“We study this YouTube video, this Facebook post, this tweet. But we have to be better at understanding the ways in which those individual atoms make up how people make sense of the world,” said Wardle. “It's harder to study narratives, so we end up playing Whac-A-Mole with the individual examples, as opposed to understanding how it all fits together.”
She explained how her team of researchers categorized people’s major online gripes with the COVID-19 vaccines into six essential narratives. Fears that the vaccines were unsafe were not the most pressing for the majority of people. Infringements on liberty and freedom topped the list of concerns for English speakers online. For Spanish speakers, moral and religious narratives around the vaccine were most prevalent. French speakers were most concerned about political and economic motives.
“That's what we have to understand; how do we respond to the actual ways that people are talking about vaccines?” said Wardle. “Lots of people, not just disinformation agents, are obsessed with these other ways of thinking.”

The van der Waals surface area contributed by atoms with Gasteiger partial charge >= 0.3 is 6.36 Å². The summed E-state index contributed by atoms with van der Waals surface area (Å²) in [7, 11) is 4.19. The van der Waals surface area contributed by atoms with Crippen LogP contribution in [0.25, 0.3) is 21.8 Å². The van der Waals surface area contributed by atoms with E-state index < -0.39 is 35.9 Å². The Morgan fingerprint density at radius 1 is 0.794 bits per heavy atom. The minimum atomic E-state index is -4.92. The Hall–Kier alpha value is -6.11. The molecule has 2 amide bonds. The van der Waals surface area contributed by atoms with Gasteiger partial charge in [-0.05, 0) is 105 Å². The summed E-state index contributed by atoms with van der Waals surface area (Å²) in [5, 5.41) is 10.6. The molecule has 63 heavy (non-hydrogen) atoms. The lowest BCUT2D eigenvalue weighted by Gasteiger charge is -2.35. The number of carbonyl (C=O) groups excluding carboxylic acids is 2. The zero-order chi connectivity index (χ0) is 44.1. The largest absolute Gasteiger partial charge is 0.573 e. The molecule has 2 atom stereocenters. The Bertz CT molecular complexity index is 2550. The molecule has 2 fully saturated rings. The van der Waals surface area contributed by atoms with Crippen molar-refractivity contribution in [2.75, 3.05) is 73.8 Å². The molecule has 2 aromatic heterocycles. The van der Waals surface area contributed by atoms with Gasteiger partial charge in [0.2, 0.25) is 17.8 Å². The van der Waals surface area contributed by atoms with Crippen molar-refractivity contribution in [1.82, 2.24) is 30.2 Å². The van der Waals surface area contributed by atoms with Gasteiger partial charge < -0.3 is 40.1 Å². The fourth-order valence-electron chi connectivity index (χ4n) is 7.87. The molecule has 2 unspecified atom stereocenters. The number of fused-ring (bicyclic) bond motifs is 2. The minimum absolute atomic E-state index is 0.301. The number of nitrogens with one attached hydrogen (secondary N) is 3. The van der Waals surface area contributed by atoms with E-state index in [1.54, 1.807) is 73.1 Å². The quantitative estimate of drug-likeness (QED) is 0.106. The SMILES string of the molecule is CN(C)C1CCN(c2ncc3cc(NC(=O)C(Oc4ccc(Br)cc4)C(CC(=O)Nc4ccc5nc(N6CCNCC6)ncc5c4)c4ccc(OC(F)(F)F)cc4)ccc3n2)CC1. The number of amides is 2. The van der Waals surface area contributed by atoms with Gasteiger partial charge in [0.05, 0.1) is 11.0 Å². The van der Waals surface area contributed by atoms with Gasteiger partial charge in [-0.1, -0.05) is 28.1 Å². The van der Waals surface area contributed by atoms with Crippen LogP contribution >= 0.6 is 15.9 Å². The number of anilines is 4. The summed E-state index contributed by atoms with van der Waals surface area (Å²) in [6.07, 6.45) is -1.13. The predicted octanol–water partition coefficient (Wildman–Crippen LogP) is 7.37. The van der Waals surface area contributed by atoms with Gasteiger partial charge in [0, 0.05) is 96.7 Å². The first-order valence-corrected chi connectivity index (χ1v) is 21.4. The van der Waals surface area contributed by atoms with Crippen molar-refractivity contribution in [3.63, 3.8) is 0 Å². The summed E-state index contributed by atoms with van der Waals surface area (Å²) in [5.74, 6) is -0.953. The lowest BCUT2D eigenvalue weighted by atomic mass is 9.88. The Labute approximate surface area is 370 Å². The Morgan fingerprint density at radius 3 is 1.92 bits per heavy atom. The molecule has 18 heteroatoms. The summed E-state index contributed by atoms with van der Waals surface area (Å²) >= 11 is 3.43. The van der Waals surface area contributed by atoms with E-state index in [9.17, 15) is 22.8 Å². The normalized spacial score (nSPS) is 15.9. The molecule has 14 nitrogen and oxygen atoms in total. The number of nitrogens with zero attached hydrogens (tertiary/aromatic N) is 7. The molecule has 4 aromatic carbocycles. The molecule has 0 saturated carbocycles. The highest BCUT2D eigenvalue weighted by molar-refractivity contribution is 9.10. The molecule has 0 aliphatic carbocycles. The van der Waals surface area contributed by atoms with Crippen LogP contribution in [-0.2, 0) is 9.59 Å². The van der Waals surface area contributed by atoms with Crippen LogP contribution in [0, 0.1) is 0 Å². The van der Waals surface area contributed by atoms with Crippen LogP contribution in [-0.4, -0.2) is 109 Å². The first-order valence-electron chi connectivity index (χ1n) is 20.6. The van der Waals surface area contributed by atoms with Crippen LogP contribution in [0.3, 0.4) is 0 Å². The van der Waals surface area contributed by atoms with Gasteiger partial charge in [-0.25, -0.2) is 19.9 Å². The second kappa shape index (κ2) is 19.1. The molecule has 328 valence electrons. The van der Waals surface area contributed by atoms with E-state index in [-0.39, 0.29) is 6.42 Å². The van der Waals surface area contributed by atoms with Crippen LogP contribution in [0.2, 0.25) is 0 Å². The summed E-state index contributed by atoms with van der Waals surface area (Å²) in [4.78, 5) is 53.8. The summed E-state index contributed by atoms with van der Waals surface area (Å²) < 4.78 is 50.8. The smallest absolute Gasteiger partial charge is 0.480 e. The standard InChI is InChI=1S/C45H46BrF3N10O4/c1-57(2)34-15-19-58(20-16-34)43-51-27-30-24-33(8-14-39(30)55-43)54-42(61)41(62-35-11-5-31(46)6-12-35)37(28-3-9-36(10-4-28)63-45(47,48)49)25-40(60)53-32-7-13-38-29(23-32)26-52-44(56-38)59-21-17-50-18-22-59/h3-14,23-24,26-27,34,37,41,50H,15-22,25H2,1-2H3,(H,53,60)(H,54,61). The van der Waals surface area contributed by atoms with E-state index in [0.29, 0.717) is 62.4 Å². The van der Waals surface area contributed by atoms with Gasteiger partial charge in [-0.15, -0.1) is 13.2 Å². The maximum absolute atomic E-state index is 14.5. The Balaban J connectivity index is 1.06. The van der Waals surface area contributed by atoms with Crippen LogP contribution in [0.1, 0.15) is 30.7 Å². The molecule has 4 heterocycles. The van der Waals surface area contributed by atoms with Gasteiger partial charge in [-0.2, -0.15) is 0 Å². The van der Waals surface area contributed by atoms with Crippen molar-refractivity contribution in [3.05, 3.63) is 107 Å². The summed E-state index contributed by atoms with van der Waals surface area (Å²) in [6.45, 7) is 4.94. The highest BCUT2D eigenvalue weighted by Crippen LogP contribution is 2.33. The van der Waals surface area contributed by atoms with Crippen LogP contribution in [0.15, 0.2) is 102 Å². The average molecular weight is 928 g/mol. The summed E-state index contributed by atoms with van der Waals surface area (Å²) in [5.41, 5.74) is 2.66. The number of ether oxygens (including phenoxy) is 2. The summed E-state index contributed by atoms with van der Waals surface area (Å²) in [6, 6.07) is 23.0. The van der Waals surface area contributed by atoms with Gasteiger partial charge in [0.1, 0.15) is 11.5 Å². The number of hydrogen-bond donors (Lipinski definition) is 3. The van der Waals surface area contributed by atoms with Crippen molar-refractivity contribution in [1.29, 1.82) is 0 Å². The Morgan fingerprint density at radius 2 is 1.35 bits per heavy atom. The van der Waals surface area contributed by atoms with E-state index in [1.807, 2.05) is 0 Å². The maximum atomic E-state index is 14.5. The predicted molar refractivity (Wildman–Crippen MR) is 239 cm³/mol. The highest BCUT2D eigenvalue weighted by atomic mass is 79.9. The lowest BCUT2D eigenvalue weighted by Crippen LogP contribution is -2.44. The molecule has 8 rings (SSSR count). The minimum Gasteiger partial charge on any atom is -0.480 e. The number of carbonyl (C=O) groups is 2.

Another way to fight back against information disorder? Start making memes. “Many people like us — researchers, journalists, fact checkers, scientists — we love text. We feel awkward about being emotional, being personal, being visual, because it's not the way we're trained,” said Wardle. “But that is what we have to be better at, because that is the way that our brains work. The other side has figured that out much, much, much better than we have.”
Perhaps the biggest dilemma, however, lies in timing. In Wardle’s mind, journalists focus too much on debunking the untrue instead of filling information gaps before conspiracy theorists can. For example, had people been educated on what exactly mRNA is, and that it is a component of some COVID vaccines, bad actors would never have been able to push the narrative that the mRNA vaccines could change your DNA.
“Journalists want to focus on the crazy, the bizarre, the conspiratorial: Bill Gates putting microchips into vaccines. But we need to think about the full information supply chain and data deficits, when people have questions that aren’t being answered,” Wardle urged.
Disarming Disinformation is run by ICFJ with lead funding from the Scripps Howard Foundation, an affiliated organization with the Scripps Howard Fund, which supports The E.W. Scripps Company’s charitable efforts. The three-year project will empower journalists and journalism students to fight disinformation in the news media.